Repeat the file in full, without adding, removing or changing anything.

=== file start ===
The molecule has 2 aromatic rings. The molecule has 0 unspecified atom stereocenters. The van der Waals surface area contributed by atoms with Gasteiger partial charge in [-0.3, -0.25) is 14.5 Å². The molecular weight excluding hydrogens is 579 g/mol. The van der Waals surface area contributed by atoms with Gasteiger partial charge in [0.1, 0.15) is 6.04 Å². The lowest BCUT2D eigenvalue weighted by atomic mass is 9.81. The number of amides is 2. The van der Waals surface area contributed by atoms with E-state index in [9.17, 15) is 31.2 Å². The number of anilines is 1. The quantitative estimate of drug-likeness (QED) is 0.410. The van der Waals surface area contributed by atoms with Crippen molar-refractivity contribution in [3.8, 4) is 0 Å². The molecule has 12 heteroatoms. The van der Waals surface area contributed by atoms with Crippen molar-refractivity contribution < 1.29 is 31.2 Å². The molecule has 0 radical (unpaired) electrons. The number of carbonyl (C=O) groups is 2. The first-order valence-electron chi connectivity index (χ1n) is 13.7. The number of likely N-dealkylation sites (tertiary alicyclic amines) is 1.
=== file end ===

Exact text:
The molecule has 2 aromatic rings. The molecule has 0 unspecified atom stereocenters. The van der Waals surface area contributed by atoms with Gasteiger partial charge in [-0.3, -0.25) is 14.5 Å². The molecular weight excluding hydrogens is 579 g/mol. The van der Waals surface area contributed by atoms with Gasteiger partial charge in [0.1, 0.15) is 6.04 Å². The lowest BCUT2D eigenvalue weighted by atomic mass is 9.81. The number of amides is 2. The van der Waals surface area contributed by atoms with E-state index in [9.17, 15) is 31.2 Å². The number of anilines is 1. The quantitative estimate of drug-likeness (QED) is 0.410. The van der Waals surface area contributed by atoms with Crippen molar-refractivity contribution in [3.8, 4) is 0 Å². The molecule has 12 heteroatoms. The van der Waals surface area contributed by atoms with Crippen molar-refractivity contribution < 1.29 is 31.2 Å². The molecule has 0 radical (unpaired) electrons. The number of carbonyl (C=O) groups is 2. The first-order valence-electron chi connectivity index (χ1n) is 13.7. The number of likely N-dealkylation sites (tertiary alicyclic amines) is 1.